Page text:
Day dawned with whale spouts on the horizon - Humpbacks I’m informed. A little bit of wind had produced some little waves. This wouldn’t have caused a comment amongst my fellow Club members but some instruction in launching was deemed prudent by our trip leader. This involved 3 or 4 bodies around each boat as it launched. I’m sure you see a slight flaw in this plans as we crew grew few. But all set out dry and willing. This chop was probably the most vigorous of the entire trip - not for nothing is it called The Pacific! We soon had the side wind on our backs and made good way enjoying ourselves on the water. Lunch was taken on one of the few rocky beaches I can recall and post break we made our way through the Murchison Islands towards Hot Spring Island. This was a much anticipated destination but we were informed that an earthquake a few years ago severely restricted the flow of hot water. Some positive paddling had us there - yet another beautiful landing with stunning views of the strait. Greeted by two lady ‘watchmen’ and fed (again!).

Majestic wood

A tour was led through a majestic wood with the fungi and moss and fallen trees giving a fairytale like atmosphere. The path led us through the forest to a beach that gave us the option of following the beach back around past the spring outfall or returning along the wooded trail. I chose the latter to enjoy the place in solitude. Arriving back at the lodge, I was just enjoying the views when I was invited in for some tea. Sitting with my tea relating to my host what a memorable trip it was becoming, she said how much pleasure they got from receiving visitors. The poorer flow of the spring had depleted visitor numbers and I think I would have said the place was the better for it. Time was they had to monitor peoples time in the pool. As it was, we were the only ones there and I did manage a soak in the pool albeit more sort of double bath size but a pure delight, nevertheless. A good nights camp again, although I was disturbed in the night by some nocturnal critter activities. Enquiries at daybreak had me of a mind it was an otter.

Humpback whale.

From the beach the next morning, we were treated to a Humpback in the strait breeching and tail slapping. Although distant, it was clearly visible and quite an extended display. On getting into the boats to leave, I spied an octopus right in close to shore and very watchable in these clear waters. What a great start to another sunny day! A short hop, stop for comfort break then onwards to our biggest crossing, not on a grand scale to regular paddlers but a good exercise and satisfying effort. We navigated some channels and islands to our destination for the day, a very nice secluded beach with wonderful mossy tent pitches under the trees. It was here we encountered a trio of kayaks late in the day. They fetched up on a small beach next door. It transpired they were a French Polynesian couple and a Canadian chap. They were all using collapsible boats. They had been using the boats internationally for 8 years and were as enthusiastic as youthful novices. We said our goodbye on the beach in the morning, them one way and we another. We set off following coasts rich in diversity and skies rich in eagles. With leisurely (not for the cooks) lunch breaks and early set ups of camp it was easy kayaking. That and the abundant food had me putting on weight as the trip progressed.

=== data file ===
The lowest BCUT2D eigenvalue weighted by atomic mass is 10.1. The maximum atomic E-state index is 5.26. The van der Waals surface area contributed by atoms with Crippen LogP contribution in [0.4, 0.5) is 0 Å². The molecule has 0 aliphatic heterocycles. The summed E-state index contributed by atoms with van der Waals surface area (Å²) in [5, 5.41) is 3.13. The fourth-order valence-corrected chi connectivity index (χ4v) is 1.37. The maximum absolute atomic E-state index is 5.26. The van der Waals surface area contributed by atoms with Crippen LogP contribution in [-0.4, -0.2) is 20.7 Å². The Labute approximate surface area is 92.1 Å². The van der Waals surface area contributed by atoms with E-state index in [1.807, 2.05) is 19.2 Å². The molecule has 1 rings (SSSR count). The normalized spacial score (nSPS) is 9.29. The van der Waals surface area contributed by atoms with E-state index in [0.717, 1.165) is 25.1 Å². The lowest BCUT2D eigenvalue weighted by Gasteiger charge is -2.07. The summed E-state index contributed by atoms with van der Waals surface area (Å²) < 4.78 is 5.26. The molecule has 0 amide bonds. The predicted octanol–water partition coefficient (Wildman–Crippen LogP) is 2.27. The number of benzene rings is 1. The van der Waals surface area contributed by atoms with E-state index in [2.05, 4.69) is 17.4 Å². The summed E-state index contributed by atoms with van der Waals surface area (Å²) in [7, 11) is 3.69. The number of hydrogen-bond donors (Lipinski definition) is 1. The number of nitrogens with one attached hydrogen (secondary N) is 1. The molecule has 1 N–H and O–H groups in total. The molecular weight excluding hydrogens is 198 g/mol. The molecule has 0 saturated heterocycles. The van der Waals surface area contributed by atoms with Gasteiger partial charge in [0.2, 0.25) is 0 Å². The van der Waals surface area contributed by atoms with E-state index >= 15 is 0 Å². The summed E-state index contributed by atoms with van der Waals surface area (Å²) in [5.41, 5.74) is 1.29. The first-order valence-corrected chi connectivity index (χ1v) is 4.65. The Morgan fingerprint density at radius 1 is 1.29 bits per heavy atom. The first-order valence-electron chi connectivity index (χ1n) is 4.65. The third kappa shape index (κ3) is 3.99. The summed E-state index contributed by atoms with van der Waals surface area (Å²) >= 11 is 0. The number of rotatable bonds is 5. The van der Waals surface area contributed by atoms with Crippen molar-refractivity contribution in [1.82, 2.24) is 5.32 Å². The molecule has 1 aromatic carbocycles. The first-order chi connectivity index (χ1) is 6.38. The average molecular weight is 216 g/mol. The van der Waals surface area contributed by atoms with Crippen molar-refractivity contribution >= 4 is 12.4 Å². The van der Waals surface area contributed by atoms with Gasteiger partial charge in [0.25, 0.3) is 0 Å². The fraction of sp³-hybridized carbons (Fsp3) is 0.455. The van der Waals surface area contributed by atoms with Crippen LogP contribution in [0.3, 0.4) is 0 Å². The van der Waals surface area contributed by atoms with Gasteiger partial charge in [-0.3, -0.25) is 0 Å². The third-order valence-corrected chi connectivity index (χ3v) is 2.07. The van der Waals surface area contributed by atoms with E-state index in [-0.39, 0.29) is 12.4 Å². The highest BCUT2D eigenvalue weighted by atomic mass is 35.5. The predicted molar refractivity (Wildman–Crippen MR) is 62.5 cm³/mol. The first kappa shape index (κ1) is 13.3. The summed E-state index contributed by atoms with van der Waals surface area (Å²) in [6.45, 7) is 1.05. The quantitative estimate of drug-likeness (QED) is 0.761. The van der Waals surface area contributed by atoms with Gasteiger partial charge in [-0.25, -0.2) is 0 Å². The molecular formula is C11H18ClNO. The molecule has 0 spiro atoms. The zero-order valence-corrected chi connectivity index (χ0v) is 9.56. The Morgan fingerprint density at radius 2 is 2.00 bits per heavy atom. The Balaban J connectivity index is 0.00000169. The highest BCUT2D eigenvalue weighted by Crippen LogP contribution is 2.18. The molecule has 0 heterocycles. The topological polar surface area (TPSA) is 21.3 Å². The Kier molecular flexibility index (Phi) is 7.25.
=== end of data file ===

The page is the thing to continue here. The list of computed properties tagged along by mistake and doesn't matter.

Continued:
Burnaby Strait

We were getting towards to southern extent of the journey, the Burnaby Strait. This is a high point for nature lovers due to the amount of nutrients flushed through the channel and the life forms i.e. Starfish, Batstars, Sea Cucumbers, Crabs, Sea Urchins and other such marine life that an ignoramus such as I is unable to inform you of. Our access was going to be from a campsite about 1km away so we could visit on the low tide of the springs that were prevalent. Our guides earned their keep assessing the extent of the flood tide as we were limited for space for tents and boats due to the isthmus we landed on between two small islands running into dense woodland at each end. The care taken to secure boats was rewarded as the signs of a really high water mark were visible in the morning. Yet another feast for breakfast - fruit, cereal, bread, sausages and bacon set us up for the last paddle. The Burnaby Strait is unique and it was a wonderful finale to the time spent afloat.

Photos taken, we returned for our last meal together as a party. Four of us were leaving on the RIB which was bringing in four newcomers. Fortunately the fine weather continued and the RIB arrived on cue for our transit out. This was another thrilling ride on wide seas and stunning landfalls. The drive back through the logging roads afforded me my view of a bear. Although a small example it was a treat and I’m told this is a sub-species of Black Bear with slightly different jaw evolved from the abundance of shellfish in their diet. I still has 6 more nights booked in Sandspit and initially pondered on how I was going to pass my time. Never fear, I had a most gratifying time. Some spent sitting on the beach birdwatching, such a proliferation of eagles, turnstones, plovers, one blue heron (on a RED list apparently) and oystercatchers, ohhh!

Yes, oystercatchers!

Since I started paddling in England I have acquired a fondness for Oystercatchers, their ubiquitesness and vociferousness. Well their American cousins have all those same endearing traits; the same but for the fact they lack the white wing bars of our birds. Sandspit had the feel of a bye gone age for me. People drove slowly in cars which they didn’t bother to lock; much like their houses. They stop and offer lifts to strangers walking roadside and generally seem to be at one with the world. I shall cherish the time I spent there and the memories formed.

Companies used

I travelled with Kingfisher and found the trip very worthwhile, but is not a cheap experience. I was travelling alone, so appreciated the group tour.

An alternative are the Moresby company who operated the RIB which took us down to the Haida Gwaii Heritage area.

Having looked at their website, they do the works regarding hire of equipment and operating the shuttle. I know two Club paddlers organised their own trip thing using their services and spoke very highly of the experience, and that would be cheaper than booking a guided trip, (assuming you are competent of course to do so).

Here is another company I found but know nothing of their operation.